As Seen on TV
(Shake Weights and the Ab Roller)
There's an interesting science behind the commercials that run on late-night television. The ads are often for products that you might not purchase in the light of day. But later in the night, your defenses tend to drop. As you get sleepy, you start to believe in the power of vibrating weights and rocking chairs that can build a six-pack.
Then you place an order. A few days later, some crazy contraption arrives in the mail and you're left trying to figure out why you bought it. To help save you money, here are the details on a couple of popular "as seen on TV" exercise devices.
The Ab Roller Evolution. Image from Ab Roller Evolution.
The Ab Roller Evolution. This replaced the original Ab Roller. The "Evolution" is that it's now designed to be turned upside down so you can use it for a "total body workout." In addition to abs, you can do pushups and dips with your hands on the bars.
I'm guessing that your body isn't made up of just abs, chest and triceps. The Ab Roller Evolution completely ignores your back and the lower half of your body. You can't claim a "Total Body Workout" when you skip more than half the body.
The Ab Roller goes on to say it supports the "Neck, Head & Upper Body." But in reality, back and neck pain are often the result of poor exercise form when doing crunches. Keep your head and neck in a neutral position throughout the crunch and you should be able to do it pain-free. If you find yourself putting hands behind your head or neck and pulling, STOP. Lightly rest your fingertips on your ears when you do a crunch and you'll avoid the strain.
You don't have to take my word for it. The American Council on Exercise (ACE) evaluated the Ab Roller against other types of fitness equipment performing modified crunches. Those were all compared to a conventional floor crunch. ACE found devices like the Ab Roller don't trigger any greater activity in the rectus abdominus and obliques than conventional crunches. Skip the Ab Roller and buy a nice mat to do crunches on.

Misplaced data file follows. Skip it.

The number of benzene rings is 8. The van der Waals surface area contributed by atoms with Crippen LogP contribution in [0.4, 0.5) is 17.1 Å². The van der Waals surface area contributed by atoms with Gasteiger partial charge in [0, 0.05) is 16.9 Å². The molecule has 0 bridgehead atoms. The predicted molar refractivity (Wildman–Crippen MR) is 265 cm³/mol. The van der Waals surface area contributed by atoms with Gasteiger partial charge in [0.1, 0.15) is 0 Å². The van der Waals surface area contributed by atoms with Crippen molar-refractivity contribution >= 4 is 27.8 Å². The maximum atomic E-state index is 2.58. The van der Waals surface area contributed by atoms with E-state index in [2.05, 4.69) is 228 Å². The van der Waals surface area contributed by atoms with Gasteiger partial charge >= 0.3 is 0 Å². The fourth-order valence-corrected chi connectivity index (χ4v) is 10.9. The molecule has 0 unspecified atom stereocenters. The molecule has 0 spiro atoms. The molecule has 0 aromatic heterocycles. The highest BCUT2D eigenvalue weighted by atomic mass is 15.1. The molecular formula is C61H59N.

The Shake Weight product for sale in a store by Flickr User: Herrea
The Shake Weight is designed to look like a dumbbell. As you move it through a range of exercises, you "shake" it back and forth. (No it doesn't come with batteries. You're responsible for shaking it.) The company claims you can "Shake your way to Firm & Fabulous arms & shoulders in just 6 minutes a day!" Supposedly the act of shaking the weight can cause up to 240 muscle contractions a minute that give you an upper body workout.
Here's the problem. Muscles don't grow simply by contracting them. You have to load them with weight and put stress on them before they'll grow. The Shake Weights are just too light to adequately fatigue your muscles.
There's another problem. People with carpal tunnel syndrome should be warned that the constant shaking could lead to further injury and pain.
Shake Weights are marketed with versions for men and women. There are no specific changes in design that would benefit one sex over the other, it's just another marketing trick. Avoid weights that vibrate and use ones that'll actually challenge your muscles.
Be careful looking up reviews for these products online. Many of the companies that sell them have put up websites that pretend to offer objective reviews. Instead of the truth, these "testimonial" websites are simply fronts full of glowing reviews from people that don't exist. Many even use website names with "scam" and "alert" built right into the title to make you think they're legitimate. They're not.
You wouldn't keep hearing about these products, and they wouldn't continue to be advertised unless someone was buying them. Save your money and use it for something that will do you some good. Buy a pair of shoes to walk in. Invest in a bike that you can ride. Pick up a jump rope and use it a few minutes every day. Those are miracle fat loss devices worth the money.
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